Xfce, LXDE, and other desktop environments are often referenced as being lighter-eight Linux desktop environments than KDE and GNOME, but what are the measurable performance differences between them? Curious how much of a quantitative impact the GNOME, KDE, Xfce, and LXDE desktops have on netbook systems, we carried out a small set of tests to look at the differences in memory usage, battery power consumption, and thermal performance.
There is no shortage of EXT4 benchmarks from comparing this evolutionary file-system's performance on netbooks to how it battles the Btrfs file-system to its performance recession. We have even benchmarked it on USB flash drives and on high-end SSDs. We have also delivered numerous Btrfs benchmarks. In this article though we are finally delivering something that has long been requested and that is Reiser4 file-system benchmarks running directly against EXT4 and Btrfs. We have also thrown in the original ReiserFS file-system for comparison too.
At Phoronix we have been benchmarking the Linux kernel on a daily basis using Phoromatic Tracker, a sub-component of Phoromatic and the Phoronix Test Suite. We launched our first system in the Linux kernel testing farm just prior to the Linux 2.6.33 kernel development cycle and found a number of notable regressions during the past three months. Now with the Linux 2.6.34 kernel development cycle getting into swing, we have added an additional two systems to our daily kernel benchmarking farm. One of the systems is an Atom Z520 system but what makes it more interesting is that the system is using a Btrfs file-system and then the second new system added to the kernel tracker is a 64-bit setup. However, to provide a historical look at the Linux kernel performance, we have ran some fresh benchmarks going back to the Linux 2.6.24 kernel and ending with the recently released Linux 2.6.33 kernel.
In December we wrote that Ubuntu 10.04 already shortened the boot time, which has been a great focus amongst Canonical and Ubuntu developers as they strive for a ten second boot. A lot has changed since that article was published last year, including the introduction of Plymouth and many kernel mode-setting improvements along with the introduction of Nouveau for NVIDIA KMS support. We've ran a new boot performance comparison on two laptops and a netbook as we see how the boot times are looking with Ubuntu 10.04 LTS when compared to Ubuntu 9.10. We have also looked at how the power consumption has changed in the Lucid Lynx for these mobile devices.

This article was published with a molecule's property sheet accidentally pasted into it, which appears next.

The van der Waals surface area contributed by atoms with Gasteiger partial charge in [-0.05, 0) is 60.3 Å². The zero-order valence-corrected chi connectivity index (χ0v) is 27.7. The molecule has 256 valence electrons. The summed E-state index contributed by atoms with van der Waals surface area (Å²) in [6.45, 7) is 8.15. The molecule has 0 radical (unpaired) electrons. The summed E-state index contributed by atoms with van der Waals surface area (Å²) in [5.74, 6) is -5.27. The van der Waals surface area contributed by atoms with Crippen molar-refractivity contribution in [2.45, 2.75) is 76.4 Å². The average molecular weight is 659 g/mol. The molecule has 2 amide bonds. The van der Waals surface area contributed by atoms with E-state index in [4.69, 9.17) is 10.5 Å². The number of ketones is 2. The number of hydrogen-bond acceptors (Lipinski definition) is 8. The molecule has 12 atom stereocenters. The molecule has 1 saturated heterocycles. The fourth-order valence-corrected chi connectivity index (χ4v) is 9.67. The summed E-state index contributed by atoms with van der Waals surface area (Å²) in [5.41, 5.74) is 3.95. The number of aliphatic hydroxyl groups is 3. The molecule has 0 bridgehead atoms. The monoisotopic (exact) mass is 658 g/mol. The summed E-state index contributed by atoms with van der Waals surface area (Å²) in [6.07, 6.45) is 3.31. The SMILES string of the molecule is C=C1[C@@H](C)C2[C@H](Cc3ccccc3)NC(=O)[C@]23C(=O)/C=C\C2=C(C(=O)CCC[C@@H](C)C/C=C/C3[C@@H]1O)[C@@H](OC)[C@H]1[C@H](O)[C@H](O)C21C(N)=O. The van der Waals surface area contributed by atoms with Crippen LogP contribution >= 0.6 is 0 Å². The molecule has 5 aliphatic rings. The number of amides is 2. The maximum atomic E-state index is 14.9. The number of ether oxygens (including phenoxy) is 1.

This weekend at the Southern California Linux Expo in Los Angeles, Matthew Tippett and I presented a talk entitled Five Stages of Benchmark Loss: PTS and You. In this hour-long talk, we covered Linux benchmarking, what has been learned over the years of benchmarking at Phoronix, the Phoronix Test Suite, and the five stages that users and developers generally go through when they lose out on benchmarking results. For those that were unable to attend this event, here are the slides and recordings.
Last month we published benchmarks of EXT4 comparing this file-system's performance when it was first marked stable in the mainline kernel and then where it is at now in the Linux kernel while testing every major release in between. This article was followed up by a Btrfs versus EXT4 comparison using the Linux 2.6.33 kernel to see how the two most talked about Linux file-systems are battling it out with the latest kernel. After those Linux file-system benchmarks were published, we received a request from Canonical to look at the EXT3 performance too. With that said, we have done just that and have published EXT3, EXT4, and Btrfs benchmarks from Ubuntu 9.10 and a Ubuntu 10.04 development snapshot from an Intel Atom netbook.
Phoronix Media has announced the immediate release of Phoronix Test Suite 2.4 (codenamed "Lenvik"), as the latest update to their open-source testing framework that delivers immediate and measurable advantages to its customers. The Phoronix Test Suite 2.4 software is compatible with a greater number of operating systems, introduces support for mobile platforms, offers a new range of test profiles, and other features to further solidify its premiere position within the computer benchmarking industry.
515 software articles published on Phoronix.